I couldn't wrap my head around this:
def expr(a): return ~(a ^ 0xFFFFFFFF), a ^ 0xFFFFFFFF, ~a, a print(expr(0xFFFFFFFF)) print(expr(1)) print(expr(0)) print(expr(-1))
~a means two's complement of
a ^ 0xFFFFFFFF also flips all the bits, but python will interpret it as a large number. I know Python3 is using unbound integer size, how does that work? Can someone ELI5 (Explain Like I'm Five)?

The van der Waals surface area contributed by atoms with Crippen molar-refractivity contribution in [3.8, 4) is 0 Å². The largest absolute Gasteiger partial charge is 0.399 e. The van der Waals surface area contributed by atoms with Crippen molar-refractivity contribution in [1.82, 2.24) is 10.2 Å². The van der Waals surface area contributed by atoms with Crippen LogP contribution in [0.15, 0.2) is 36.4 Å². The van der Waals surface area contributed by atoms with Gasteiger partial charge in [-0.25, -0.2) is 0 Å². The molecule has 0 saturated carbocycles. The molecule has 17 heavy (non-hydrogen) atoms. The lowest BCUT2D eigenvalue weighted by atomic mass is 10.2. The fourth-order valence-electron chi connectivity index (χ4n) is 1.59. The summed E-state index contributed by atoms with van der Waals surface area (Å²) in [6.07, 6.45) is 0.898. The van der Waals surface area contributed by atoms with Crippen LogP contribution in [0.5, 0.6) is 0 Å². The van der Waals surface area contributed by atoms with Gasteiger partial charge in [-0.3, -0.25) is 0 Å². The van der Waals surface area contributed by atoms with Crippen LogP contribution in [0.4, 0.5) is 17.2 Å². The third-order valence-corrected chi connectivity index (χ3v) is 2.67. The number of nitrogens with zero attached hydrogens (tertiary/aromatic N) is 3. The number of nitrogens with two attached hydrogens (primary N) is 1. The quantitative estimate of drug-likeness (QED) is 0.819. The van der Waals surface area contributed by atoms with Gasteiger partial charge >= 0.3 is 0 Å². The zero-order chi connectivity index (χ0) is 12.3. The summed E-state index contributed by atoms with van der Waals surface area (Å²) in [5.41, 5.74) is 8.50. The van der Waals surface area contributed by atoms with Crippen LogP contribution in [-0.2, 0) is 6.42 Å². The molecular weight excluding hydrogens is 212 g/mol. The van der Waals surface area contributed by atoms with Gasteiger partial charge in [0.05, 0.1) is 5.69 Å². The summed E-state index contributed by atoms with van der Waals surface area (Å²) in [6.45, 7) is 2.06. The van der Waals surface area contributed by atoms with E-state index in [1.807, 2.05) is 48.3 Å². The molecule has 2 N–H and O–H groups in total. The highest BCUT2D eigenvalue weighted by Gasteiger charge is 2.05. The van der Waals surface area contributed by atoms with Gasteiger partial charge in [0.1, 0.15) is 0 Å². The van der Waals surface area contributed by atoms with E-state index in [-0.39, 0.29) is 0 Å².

( -1, 0, -4294967296, 4294967295) (-4294967295, 4294967294, -2, 1) (-4294967296, 4294967295, -1, 0) ( 4294967295, -4294967296, 0, -1)
UPDATE: I guess my question can be reduced to this: in C, 111...1 can represent -1, I got this, because it's 32 bits. In Python, the integer size is unlimited, how do you represent -1 in binary? 111...1 is a large positive integer, no?